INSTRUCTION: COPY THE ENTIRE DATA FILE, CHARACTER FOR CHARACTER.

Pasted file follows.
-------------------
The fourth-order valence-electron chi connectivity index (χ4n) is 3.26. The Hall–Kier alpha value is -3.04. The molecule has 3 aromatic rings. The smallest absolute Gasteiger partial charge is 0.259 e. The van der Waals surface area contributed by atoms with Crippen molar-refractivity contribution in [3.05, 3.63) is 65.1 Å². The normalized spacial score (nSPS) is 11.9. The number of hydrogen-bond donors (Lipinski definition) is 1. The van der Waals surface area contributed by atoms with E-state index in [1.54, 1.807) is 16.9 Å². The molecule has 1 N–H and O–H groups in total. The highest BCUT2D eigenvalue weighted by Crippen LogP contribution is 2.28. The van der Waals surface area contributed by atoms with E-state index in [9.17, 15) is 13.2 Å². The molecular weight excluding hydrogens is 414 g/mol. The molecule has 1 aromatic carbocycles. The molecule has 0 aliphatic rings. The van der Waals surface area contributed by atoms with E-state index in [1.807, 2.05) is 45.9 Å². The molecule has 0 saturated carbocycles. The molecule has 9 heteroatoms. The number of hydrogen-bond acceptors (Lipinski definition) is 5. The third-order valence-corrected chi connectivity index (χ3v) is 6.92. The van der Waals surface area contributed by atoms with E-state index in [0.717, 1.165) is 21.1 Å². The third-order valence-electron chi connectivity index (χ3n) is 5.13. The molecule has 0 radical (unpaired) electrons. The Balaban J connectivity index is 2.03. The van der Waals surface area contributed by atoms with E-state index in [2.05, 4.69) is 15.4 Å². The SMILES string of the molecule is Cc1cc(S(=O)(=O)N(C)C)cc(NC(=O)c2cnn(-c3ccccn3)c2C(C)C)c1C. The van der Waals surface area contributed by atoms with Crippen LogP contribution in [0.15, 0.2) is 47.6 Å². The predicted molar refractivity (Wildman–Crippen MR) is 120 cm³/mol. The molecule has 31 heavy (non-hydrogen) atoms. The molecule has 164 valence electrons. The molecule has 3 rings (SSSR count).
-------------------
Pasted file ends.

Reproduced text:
The fourth-order valence-electron chi connectivity index (χ4n) is 3.26. The Hall–Kier alpha value is -3.04. The molecule has 3 aromatic rings. The smallest absolute Gasteiger partial charge is 0.259 e. The van der Waals surface area contributed by atoms with Crippen molar-refractivity contribution in [3.05, 3.63) is 65.1 Å². The normalized spacial score (nSPS) is 11.9. The number of hydrogen-bond donors (Lipinski definition) is 1. The van der Waals surface area contributed by atoms with E-state index in [1.54, 1.807) is 16.9 Å². The molecule has 1 N–H and O–H groups in total. The highest BCUT2D eigenvalue weighted by Crippen LogP contribution is 2.28. The van der Waals surface area contributed by atoms with E-state index in [9.17, 15) is 13.2 Å². The molecular weight excluding hydrogens is 414 g/mol. The molecule has 1 aromatic carbocycles. The molecule has 0 aliphatic rings. The van der Waals surface area contributed by atoms with E-state index in [1.807, 2.05) is 45.9 Å². The molecule has 0 saturated carbocycles. The molecule has 9 heteroatoms. The number of hydrogen-bond acceptors (Lipinski definition) is 5. The third-order valence-corrected chi connectivity index (χ3v) is 6.92. The van der Waals surface area contributed by atoms with E-state index in [0.717, 1.165) is 21.1 Å². The third-order valence-electron chi connectivity index (χ3n) is 5.13. The molecule has 0 radical (unpaired) electrons. The Balaban J connectivity index is 2.03. The van der Waals surface area contributed by atoms with E-state index in [2.05, 4.69) is 15.4 Å². The SMILES string of the molecule is Cc1cc(S(=O)(=O)N(C)C)cc(NC(=O)c2cnn(-c3ccccn3)c2C(C)C)c1C. The van der Waals surface area contributed by atoms with Crippen LogP contribution in [0.15, 0.2) is 47.6 Å². The predicted molar refractivity (Wildman–Crippen MR) is 120 cm³/mol. The molecule has 31 heavy (non-hydrogen) atoms. The molecule has 164 valence electrons. The molecule has 3 rings (SSSR count).